Such a wide definition of dharma created the ground for tolerance and dialogues across people with different philosophies, faiths and beliefs. That did not suit the British imperialists, who depended on a policy of divide and rule. By destroying the earlier education systems prevalent in this sub-continent that had an important component of experiential learning at individual and group levels, they introduced a kind of pseudo-Western education systemii. Its thrust was to produce clerks and various lower level employees. Destruction of the meaning of dharma and changing it into a very divisive Judeo-Christian concept called religion was an important tool for executing the power of divide and rule. Since experiential learning is a very powerful tool for locating one’s truth within oneself that leads to questioning many cultural, including politico-economic, assumptions, the imperialists also took care to define the word darshan as philosophy only. However, since darshan literally means, ‘to see’ or ‘seeing’, use of that word points to the fact that behavioural prescriptions and proscriptions arose from experience based consensus. The handful of those who were able to ‘see’ realities missed by the majority were known as hrishis, a word that can be translated as ‘seer’. But once darshan was translated as philosophy and this new meaning was taught at all levels of education, like in the case of dharma, the idea of experiential learning gradually vanished from the sub-continent till, sadly (for me at least) it was once again learnt from the USA and England. I am here referring to t-groups or sensitivity training started in USA, which reduces all relationships to interpersonal, thus knocking out the possibility of questioning societal and organisational assumptions; and group relations conferences (also known as working conferences), introduced by the Tavistock Institute of UK, that keeps its focus on inter and intra-group assumptions from very small groups to larger and larger groups. It is interesting to note that this latter form of experiential learning is based on the work of W. R .Bion (1962), who was born in India and had imbibed many Indian ideas and notions unconsciously. He got in touch with this inner reality and acknowledged it rather late in life and decided to revisit the sub-continent. Unfortunately he died before he could undertake the trip.
Division of the Indian Empire by the British in South East Asia into Sri Lanka and Myanmar was based on political and economic reasons. But the other division – that division into India and Pakistan – was based largely on religion. To be precise, this division was based on Mohammad Ali Jinnah’s two-nation theory, i.e., that the Hindus and Moslems comprised of two different nations. To reinforce this constructed reality of two-nation theory, this part of the division of the Indian Empire of the British in South East Asia was named in English as Partition, while partitioning of the same empire into Myanmar and Sri Lanka were not named partition in the English language. The use of these two different words, ‘partition’ for the division of the British Empire into India and Pakistan and ‘separation’ for the division of Myanmar and Sri Lanka from the British Empire in what was then considered as the Indian Empire, was a very clever and diabolical ploy of the British. It created a great myth. This myth is that, in the past, there was a nation called India that was partitioned off by the British, thus wishing away the reality of the state of the Indian sub-continent prior to British invasion. This sub-continent with its fertile land and many other resources has been invaded since the proto-historical times as well during the period when the written historical period started, as far as my knowledge goes, from the Greek Invasion onwards. Later invaders like the Turks, Afghans and Mughals also appropriated chunks of the subcontinent as part of their reign. Many kingdoms and sultanates existed as well as much of the forest land occupied by tribes that considered themselves as independent nations prior to British invasion. The notion of ‘partition’ created not only the myth of pre–existence of a nation called India by bringing alive the ancient identity of the landmass of the sub-continent known as Bharatbarsha, but also envy in the minds of people in both sub-divisions of the sub-continent. Those who remained in India felt that part of ‘their country’ was partitioned off to Pakistan. Those who remained in Pakistan felt the envy of the larger chunk remaining in India. It was thus a great British ploy creating a situation in which both countries would keep on bleeding financially and in terms of its armed forces personnel through intermittent wars, and a general feeling of bad blood between the two. These, I hypothesise, are some of the unconscious assumptions buttressing the colonial hangover.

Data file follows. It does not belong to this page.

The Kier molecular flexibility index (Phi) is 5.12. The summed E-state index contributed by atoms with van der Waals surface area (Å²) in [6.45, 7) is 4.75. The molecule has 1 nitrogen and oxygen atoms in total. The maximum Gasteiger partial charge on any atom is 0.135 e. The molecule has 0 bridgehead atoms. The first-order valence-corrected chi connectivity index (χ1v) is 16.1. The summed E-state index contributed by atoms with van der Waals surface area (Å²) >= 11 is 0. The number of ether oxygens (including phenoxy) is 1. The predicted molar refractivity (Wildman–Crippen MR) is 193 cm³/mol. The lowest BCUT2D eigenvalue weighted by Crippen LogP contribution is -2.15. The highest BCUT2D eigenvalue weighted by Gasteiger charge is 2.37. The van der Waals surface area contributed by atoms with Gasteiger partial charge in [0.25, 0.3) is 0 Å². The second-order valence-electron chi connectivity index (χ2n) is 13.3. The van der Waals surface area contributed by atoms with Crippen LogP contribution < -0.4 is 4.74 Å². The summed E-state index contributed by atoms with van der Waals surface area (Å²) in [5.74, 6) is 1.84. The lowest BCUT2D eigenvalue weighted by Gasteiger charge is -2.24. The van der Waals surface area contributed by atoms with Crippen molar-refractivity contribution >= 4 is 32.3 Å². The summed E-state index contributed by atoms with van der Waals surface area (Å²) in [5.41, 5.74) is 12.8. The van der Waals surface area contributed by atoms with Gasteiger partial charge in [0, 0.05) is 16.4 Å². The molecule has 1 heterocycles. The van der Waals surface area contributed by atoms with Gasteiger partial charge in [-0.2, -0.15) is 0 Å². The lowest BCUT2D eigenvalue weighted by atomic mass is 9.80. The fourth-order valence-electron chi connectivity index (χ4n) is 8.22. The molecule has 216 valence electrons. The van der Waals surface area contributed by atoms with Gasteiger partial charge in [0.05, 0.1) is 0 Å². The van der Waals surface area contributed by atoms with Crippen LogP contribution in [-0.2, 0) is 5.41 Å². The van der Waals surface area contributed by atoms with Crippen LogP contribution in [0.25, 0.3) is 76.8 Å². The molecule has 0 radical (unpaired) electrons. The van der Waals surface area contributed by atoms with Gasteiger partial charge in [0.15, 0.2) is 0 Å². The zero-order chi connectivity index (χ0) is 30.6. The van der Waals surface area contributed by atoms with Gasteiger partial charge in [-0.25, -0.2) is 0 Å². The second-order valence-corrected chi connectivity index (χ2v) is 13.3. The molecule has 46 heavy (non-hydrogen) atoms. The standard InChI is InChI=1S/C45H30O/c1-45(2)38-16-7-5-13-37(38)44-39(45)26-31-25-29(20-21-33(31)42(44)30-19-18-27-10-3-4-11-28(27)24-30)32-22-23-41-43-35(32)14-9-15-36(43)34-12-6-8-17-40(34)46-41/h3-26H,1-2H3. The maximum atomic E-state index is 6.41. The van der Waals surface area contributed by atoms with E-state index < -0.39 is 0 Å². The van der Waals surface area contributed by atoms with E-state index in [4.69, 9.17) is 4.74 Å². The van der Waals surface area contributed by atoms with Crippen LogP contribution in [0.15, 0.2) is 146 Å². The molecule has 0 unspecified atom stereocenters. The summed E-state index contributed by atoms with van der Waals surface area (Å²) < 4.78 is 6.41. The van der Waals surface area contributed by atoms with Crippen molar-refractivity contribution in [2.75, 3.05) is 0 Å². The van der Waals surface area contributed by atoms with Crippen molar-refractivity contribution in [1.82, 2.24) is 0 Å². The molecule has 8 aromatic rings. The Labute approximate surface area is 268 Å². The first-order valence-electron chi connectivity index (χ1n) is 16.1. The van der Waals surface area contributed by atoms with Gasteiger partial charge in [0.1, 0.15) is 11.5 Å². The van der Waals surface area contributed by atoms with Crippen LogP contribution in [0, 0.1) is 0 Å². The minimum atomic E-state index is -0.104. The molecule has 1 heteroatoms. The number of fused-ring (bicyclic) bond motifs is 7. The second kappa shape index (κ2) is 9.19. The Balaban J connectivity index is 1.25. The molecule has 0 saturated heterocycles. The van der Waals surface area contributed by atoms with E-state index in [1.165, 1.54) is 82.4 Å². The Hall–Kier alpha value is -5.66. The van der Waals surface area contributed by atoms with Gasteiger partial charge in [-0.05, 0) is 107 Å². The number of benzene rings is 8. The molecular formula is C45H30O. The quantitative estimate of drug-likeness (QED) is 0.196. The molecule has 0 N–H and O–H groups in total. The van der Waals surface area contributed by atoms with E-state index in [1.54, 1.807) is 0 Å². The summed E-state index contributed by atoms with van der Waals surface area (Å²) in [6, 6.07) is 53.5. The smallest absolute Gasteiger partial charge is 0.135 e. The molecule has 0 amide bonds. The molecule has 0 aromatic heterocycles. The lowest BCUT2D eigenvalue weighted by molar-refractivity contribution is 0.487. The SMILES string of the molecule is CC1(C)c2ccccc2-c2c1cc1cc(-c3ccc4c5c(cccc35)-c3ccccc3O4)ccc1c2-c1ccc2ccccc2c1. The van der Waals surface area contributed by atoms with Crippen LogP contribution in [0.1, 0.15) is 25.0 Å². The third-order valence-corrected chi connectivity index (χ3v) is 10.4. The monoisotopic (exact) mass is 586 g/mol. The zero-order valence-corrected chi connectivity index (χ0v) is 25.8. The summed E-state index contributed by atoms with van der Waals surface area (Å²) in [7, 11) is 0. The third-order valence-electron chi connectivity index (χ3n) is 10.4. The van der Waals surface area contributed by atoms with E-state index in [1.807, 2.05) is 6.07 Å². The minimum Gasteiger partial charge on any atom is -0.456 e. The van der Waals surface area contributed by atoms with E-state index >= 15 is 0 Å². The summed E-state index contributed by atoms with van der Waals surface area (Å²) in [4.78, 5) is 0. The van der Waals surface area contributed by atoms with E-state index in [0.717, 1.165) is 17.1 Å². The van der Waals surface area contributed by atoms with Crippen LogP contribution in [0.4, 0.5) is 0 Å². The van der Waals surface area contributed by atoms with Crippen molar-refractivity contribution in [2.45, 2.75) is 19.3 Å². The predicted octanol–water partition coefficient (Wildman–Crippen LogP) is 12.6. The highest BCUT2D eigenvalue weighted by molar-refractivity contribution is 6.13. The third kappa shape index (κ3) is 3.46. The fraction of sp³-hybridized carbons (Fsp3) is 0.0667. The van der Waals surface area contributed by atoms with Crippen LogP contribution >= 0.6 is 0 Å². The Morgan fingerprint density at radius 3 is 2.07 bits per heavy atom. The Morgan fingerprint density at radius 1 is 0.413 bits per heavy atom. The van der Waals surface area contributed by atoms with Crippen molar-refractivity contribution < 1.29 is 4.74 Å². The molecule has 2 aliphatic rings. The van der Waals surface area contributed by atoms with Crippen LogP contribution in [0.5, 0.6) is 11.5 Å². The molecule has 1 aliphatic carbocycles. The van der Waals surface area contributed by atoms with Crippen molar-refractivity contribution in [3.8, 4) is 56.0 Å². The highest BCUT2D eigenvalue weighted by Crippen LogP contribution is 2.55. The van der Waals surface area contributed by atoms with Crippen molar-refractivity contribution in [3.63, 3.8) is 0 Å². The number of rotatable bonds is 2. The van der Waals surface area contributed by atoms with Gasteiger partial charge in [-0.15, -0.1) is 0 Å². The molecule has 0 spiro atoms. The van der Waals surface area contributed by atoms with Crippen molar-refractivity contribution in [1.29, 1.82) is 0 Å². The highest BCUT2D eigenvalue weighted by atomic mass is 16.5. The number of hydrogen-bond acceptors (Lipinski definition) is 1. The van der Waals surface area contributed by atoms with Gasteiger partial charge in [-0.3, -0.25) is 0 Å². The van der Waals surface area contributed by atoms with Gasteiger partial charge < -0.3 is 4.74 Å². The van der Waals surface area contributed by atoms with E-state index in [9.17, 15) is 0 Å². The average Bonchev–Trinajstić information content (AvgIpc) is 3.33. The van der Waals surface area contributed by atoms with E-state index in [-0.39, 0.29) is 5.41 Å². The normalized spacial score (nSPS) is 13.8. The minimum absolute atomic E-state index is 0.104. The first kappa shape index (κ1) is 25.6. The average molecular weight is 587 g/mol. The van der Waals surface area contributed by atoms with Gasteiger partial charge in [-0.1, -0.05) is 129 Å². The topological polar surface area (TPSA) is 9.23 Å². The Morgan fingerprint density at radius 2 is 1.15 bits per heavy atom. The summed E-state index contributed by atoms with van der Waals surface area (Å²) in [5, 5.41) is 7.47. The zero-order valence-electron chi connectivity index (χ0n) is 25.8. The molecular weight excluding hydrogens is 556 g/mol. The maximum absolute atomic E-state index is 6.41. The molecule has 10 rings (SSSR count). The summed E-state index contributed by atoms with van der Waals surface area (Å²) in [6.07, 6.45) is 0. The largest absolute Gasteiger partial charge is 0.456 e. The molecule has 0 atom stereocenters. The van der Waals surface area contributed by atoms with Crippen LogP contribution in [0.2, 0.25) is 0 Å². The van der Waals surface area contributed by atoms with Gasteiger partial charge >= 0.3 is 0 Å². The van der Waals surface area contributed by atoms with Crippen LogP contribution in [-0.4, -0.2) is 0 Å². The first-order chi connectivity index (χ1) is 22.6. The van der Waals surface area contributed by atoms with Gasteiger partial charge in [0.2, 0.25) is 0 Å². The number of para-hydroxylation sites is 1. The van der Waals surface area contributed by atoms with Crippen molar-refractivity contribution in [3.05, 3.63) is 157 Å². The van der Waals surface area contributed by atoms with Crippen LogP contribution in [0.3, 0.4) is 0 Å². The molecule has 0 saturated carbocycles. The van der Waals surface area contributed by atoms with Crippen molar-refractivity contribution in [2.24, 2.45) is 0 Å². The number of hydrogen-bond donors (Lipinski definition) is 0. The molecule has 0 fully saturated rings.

Sigmund Freud, the founder of psychoanalytic schools of thought, had used the term coping and defence mechanism (Chattopadhyay 1998) to include a number of processes that people unconsciously employ to deny or distort an experienced reality. This denial or distortion does not permanently change one’s inner reality which remains intact in the unconscious and keeps getting acted out, also unconsciously, whenever a current experience resonates with that which has been repressed into the unconscious. One of those inner realities is unconscious identification with the aggressor to avoid punishment and to curry favour.
Continued in Part 4
Gouranga Chattopadhyay is Emeritus Professor of HR of the Academy of Human Resources, Ahmedabad and an independent OD consultant, executive coach and personal counsellor. He can be contacted at email@example.com.
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